Tara decided to stay at home.


The longer Faye was married to Jin, the more she adopted his views. She did not mind when her husband suggested that she give birth not in the hospital, but at home (only the first and third sons were born in the hospital). I stopped going to doctors and taking my children to them. Instead, Faye took up herbal medicine. 

One day the whole family was returning home from a trip to Gene’s parents, who were wintering in Arizona. Tara’s fifteen-year-old brother Tyler fell asleep at the wheel and the family was involved in an accident. Everyone was injured, but the worst was the mother, whose face was bruised.

My father didn’t call an ambulance. For many weeks after the accident, the mother came to her senses. The tumor on her face at first increased and only then began to gradually resolve. Faye couldn’t stand daylight and lay in bed in a dark basement all day. She began to suffer from a migraine. Due to memory lapses and a sharp headache that arose at any moment, she had to leave obstetrics.

Essential oils help with the pain. Ready-made elixirs were too expensive for the Westover’s, so Faye bought oils and learned how to mix them herself. She did not have ready-made recipes, and she began to apply oils to her body, believing that the body itself would tell her whether it needed this or that ingredient. If the body swung forward, then this is what you need. If back, then you should try something else. 

A new form of non-traditional treatment replaced Fay’s obstetrics, and she regained her credibility and began to earn money. Women who did not trust conventional medicine came to her and she treated them with herbs, essential oils, and chakras. Bioenergetics fascinated her, although she previously believed that it was nothing more than a placebo.

Tyler blamed himself for the accident all his life. Tara blamed no one for the accident, and certainly not Tyler. He was just a tired driving teenager who had to drive at night because of his father’s desire to get home as soon as possible.

Apache women

The accident and the changes that happened to her mother after it reminded Tara of the history of women from the Apache Indian tribe. Their husbands were losing the battle with the American cavalry. They preferred mass suicide to humiliating death at the hands of the enemy, throwing themselves from the mountain. As the women mourned for them, the tears turned into stones.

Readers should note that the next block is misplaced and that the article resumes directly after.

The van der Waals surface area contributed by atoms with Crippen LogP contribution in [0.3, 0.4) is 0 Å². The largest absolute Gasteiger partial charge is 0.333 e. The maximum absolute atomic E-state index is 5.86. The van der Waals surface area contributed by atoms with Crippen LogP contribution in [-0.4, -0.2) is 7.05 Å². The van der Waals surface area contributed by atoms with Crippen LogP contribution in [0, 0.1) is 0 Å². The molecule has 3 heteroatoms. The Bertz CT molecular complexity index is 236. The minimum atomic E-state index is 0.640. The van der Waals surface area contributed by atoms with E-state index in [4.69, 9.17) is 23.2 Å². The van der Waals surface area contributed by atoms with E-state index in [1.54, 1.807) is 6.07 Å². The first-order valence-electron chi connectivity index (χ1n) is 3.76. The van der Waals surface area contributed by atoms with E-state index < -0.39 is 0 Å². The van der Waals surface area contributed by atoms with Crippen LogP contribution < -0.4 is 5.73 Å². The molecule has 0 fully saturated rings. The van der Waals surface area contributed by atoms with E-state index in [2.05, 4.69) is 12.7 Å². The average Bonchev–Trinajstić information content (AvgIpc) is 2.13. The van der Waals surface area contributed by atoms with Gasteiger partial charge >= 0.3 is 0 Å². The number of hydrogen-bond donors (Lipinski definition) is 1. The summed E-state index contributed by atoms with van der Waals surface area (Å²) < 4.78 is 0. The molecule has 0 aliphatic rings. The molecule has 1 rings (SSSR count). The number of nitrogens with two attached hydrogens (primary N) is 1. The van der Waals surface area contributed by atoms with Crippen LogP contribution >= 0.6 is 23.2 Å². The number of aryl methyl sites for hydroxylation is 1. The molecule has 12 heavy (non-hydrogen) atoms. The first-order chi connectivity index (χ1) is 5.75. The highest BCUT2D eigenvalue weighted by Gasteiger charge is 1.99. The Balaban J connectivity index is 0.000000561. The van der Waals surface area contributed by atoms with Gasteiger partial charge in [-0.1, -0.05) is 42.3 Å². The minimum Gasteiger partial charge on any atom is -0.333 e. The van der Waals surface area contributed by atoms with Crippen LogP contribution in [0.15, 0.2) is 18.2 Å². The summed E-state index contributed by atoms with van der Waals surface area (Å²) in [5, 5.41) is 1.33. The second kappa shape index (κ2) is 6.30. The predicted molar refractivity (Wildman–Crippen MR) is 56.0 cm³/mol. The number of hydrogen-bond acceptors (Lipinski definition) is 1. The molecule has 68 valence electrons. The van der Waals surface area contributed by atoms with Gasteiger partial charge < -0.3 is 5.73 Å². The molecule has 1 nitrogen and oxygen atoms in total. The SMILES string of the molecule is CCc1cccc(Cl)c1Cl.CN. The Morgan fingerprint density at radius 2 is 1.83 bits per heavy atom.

The legend is silent about the further fate of women. Most likely they were enslaved or killed. Tara called it “the slaughter,” comparing it to how her family slaughtered chickens on the farm. The chickens could not defend themselves, they were too weak to fight people. 

Tara believed that exactly how Apache men and women died was not just a coincidence, but was predetermined. The social position of men and women, their relationships, and everyday actions, which imperceptibly layered on top of each other, was the reason that at the decisive moment, men took care of their honor more than their women. They died like heroes and their women like slaves.


Tyler didn’t look like the rest of the Westover kids. While the older brothers fought and raged, he read books and listened to music. 

He also introduced Tara to music. She came to his room, lay on the carpet for a long time, and listened to discs while he was studying. 

Tyler was the first of the Westover family to go to college, despite his father’s protests. He set an example for Tara. His departure made her think about life outside the farm and the junkyard. She often imagined the lecture rooms and her brother in them. 

Tyler was the most supportive of Tara when she also decided to go to school. 

It is to him that her book is dedicated.


When Tara was a teenager, Sean, one of the older brothers with a penchant for violence, returned to his parents’ house. He loved his sister and was often kind to her, but his outbursts of rage were crushing. He could not accept that Tara was growing up and turning into a woman, he called her a whore, mocked and beat her. 

Tired of the hard work in the junkyard and her brother’s cruelty, Tara began to daydream about studying and leaving home. Her father did not allow her to go to school, but she began to buy books and study at home on her own. Her father did his best to distract her from reading, believing that she was filling her head with nonsense. He loaded her with work even when there was nothing important. One day they were dragging buckets to the other end of the yard together to water the trees. There would be nothing surprising in this work if it were not for the fact that it was raining right at that time.

Tara was very supportive of Tyler. When his sister was too distracted by household chores, he reminded her of her desire to go to school and told her that she deserved more than working in a landfill. The brother told Tara about Brigham Young Mormon University in neighboring Utah, which admitted students who studied at home rather than at school.